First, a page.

As more people throughout the world are forced to leave their homes due to conflict, climate change, or in search of a better life, host nations are trying to keep up with the influx of new students in their education systems. With scarce resources and limited funds, governments and organizations are forced to come up with new ways of including refugee students in local schools. With increasing xenophobia and gaps in integration policies, integrating these new students is not without its barriers. Language restrictions, finances, and lack of job opportunities are just a few of the obstacle keeping kids out of school. Furthermore, displacement and resettlement can leave children out of school for years at a time, making it difficult for them to rejoin formal education. Conversation participants discuss the issues with refugee inclusion in national education systems and draw on real-world programs as potential solutions to some of the challenges that refugees face in obtaining an education.
Education and training
Combating child labour requires programme interventions that are comprehensive with a holistic approach that not only targets children, but also their families and communities, the recruiters, traffickers and exploiters, government officials, and society at large. There are millions of out-of-school children who have the potential to join the soaring numbers of child labourers. Efforts need to be made to prevent the entry of the non-child labourer into the labour market which fuels illiteracy, unemployment and poverty.
Forum Asia worked with the Royal Thai Police to promote community-oriented and human rights friendly policing in Thailand and other countries in Asia. They utilized the introduction of a unique, computer based police training education program to engage and enlist the support of key leadership of the Royal Thai Police to champion the training tool. The computer-based police training program was a valuable tactic within their strategy serving to build mutual trust, acknowledgement and support while also helping police to more effectively address their immediate day-to-day policing challenges making the police better aware of human rights as well as more professional.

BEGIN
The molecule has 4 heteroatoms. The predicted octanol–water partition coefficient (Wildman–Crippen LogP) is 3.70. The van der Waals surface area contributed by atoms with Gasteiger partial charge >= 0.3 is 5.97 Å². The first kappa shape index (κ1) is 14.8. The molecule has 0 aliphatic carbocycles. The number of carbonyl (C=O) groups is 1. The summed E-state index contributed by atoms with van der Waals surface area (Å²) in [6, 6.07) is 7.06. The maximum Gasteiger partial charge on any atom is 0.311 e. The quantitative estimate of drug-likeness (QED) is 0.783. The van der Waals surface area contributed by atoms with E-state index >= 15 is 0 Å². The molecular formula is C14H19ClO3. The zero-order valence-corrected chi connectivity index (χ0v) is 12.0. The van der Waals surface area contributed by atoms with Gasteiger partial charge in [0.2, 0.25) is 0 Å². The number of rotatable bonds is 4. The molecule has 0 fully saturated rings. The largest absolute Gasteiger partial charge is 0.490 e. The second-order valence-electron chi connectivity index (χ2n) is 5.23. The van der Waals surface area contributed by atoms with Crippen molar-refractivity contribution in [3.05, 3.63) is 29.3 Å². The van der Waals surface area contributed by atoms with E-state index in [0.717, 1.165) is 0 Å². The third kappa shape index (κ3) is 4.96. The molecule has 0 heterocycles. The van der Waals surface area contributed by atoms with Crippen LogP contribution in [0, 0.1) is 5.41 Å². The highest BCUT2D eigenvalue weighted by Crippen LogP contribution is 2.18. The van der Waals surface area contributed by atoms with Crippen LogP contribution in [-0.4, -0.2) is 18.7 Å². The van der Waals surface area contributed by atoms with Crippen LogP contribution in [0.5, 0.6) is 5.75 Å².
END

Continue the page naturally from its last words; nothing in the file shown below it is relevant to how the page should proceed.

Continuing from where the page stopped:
The Center for Victims of Torture (CVT) has instituted an intensive training and supervision model for refugees to develop local capacity for providing understanding and skills for mental health support to rebuild communities after massive human rights atrocities. CVT has instituted the training model in refugee camps in Guinea and Sierra Leone for refugees from Sierra Leone and Liberia. The model combines intensive, hands-on training of refugees with ongoing supervision.
The Liberian National Law Enforcement Association (LINLEA) was established by law enforcement personnel to address issues of poor leadership, blind loyalty, and lack of professional training, each of which have contributed to a poor quality of services and a high incidence of human rights abuses. LINLEA has worked to promote professionalism as a way to enhance human rights standards and reduce incidences of abuse.
Building Child Friendly Villages: Using village strengths to combat child labour and exploitative practices
Bachpan Bachao Andolan (Save the Childhood Foundation) in India developed the concept and application of child friendly villages as a way to not only promote education for all but also combat the cycle of child labor. Child labor is both a cause as well as a consequence of poverty, illiteracy and lack of human security. The aim of child friendly villages is to create and sustain a child friendly atmosphere within the community to ensure education and put an end to child labor.
Thank you for joining Rising Voices, Social Media Exchange (SMEX) and the New Tactics online community for an online dialogue on Physical spaces as catalysts for greater digital citizen participation from August 8 to 14, 2012. Across the globe, new physical spaces are emerging that are acting as catalysts for greater citizen participation using digital technologies. Community libraries are rethinking their traditional role, and many are now offering internet access to their users in order to provide opportunities to gather around local issues where they can produce, not simply consume information. Telecenters are going beyond providing computer access to communities, to providing workshops to train citizens on how to use digital technology effectively to promote change. Hacklabs offer a physical space where activists and technologists can come together to find innovative solutions to local problems. These are just a few examples of the innovative use of physical space to encourage and empower greater digital citizen participation.
Education is a basic human right, enshrined in law all over the world. Yet, according to the Right to Education Project, 69 million children are still out of school, more than 700 million can't read. Despite these overwhelming numbers, practitioners have developed innovative and successful ways of ensuring that children in their communities have access to education. Access to education is critical in ensuring other rights.